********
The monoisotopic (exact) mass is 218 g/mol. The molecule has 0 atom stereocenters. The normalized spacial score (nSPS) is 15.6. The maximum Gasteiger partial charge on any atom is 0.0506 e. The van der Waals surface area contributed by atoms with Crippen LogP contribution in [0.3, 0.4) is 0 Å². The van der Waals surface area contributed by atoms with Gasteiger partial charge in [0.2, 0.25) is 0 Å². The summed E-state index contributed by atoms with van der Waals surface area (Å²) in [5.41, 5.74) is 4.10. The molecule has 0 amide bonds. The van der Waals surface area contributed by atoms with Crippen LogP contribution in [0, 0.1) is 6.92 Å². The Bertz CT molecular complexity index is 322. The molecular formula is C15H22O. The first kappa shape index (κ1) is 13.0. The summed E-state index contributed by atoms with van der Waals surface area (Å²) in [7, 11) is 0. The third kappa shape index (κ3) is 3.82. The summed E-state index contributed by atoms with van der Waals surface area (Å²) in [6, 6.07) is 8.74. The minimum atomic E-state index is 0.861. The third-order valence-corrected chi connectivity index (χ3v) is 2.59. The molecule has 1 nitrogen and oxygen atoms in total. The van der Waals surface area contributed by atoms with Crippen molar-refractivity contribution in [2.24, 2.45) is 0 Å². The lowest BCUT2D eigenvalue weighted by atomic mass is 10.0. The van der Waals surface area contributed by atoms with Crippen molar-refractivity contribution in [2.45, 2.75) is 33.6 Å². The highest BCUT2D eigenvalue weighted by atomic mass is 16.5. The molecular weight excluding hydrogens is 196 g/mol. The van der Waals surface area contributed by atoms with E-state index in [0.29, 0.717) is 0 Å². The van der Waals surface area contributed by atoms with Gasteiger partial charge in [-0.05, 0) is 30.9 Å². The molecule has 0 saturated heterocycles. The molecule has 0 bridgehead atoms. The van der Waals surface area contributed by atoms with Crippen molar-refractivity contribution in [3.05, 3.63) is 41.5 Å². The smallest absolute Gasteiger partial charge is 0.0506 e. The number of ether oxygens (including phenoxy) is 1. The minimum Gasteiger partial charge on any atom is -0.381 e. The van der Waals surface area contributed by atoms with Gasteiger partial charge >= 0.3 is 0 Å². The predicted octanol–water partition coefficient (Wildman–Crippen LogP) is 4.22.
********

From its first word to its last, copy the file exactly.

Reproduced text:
The monoisotopic (exact) mass is 218 g/mol. The molecule has 0 atom stereocenters. The normalized spacial score (nSPS) is 15.6. The maximum Gasteiger partial charge on any atom is 0.0506 e. The van der Waals surface area contributed by atoms with Crippen LogP contribution in [0.3, 0.4) is 0 Å². The van der Waals surface area contributed by atoms with Gasteiger partial charge in [0.2, 0.25) is 0 Å². The summed E-state index contributed by atoms with van der Waals surface area (Å²) in [5.41, 5.74) is 4.10. The molecule has 0 amide bonds. The van der Waals surface area contributed by atoms with Crippen LogP contribution in [0, 0.1) is 6.92 Å². The Bertz CT molecular complexity index is 322. The molecular formula is C15H22O. The first kappa shape index (κ1) is 13.0. The summed E-state index contributed by atoms with van der Waals surface area (Å²) in [7, 11) is 0. The third kappa shape index (κ3) is 3.82. The summed E-state index contributed by atoms with van der Waals surface area (Å²) in [6, 6.07) is 8.74. The minimum atomic E-state index is 0.861. The third-order valence-corrected chi connectivity index (χ3v) is 2.59. The molecule has 1 nitrogen and oxygen atoms in total. The van der Waals surface area contributed by atoms with Crippen molar-refractivity contribution in [2.24, 2.45) is 0 Å². The lowest BCUT2D eigenvalue weighted by atomic mass is 10.0. The van der Waals surface area contributed by atoms with Crippen molar-refractivity contribution in [2.45, 2.75) is 33.6 Å². The highest BCUT2D eigenvalue weighted by atomic mass is 16.5. The molecular weight excluding hydrogens is 196 g/mol. The van der Waals surface area contributed by atoms with E-state index in [0.29, 0.717) is 0 Å². The van der Waals surface area contributed by atoms with Gasteiger partial charge in [-0.05, 0) is 30.9 Å². The molecule has 0 saturated heterocycles. The molecule has 0 bridgehead atoms. The van der Waals surface area contributed by atoms with Crippen molar-refractivity contribution in [3.05, 3.63) is 41.5 Å². The smallest absolute Gasteiger partial charge is 0.0506 e. The number of ether oxygens (including phenoxy) is 1. The minimum Gasteiger partial charge on any atom is -0.381 e. The van der Waals surface area contributed by atoms with Gasteiger partial charge >= 0.3 is 0 Å². The predicted octanol–water partition coefficient (Wildman–Crippen LogP) is 4.22.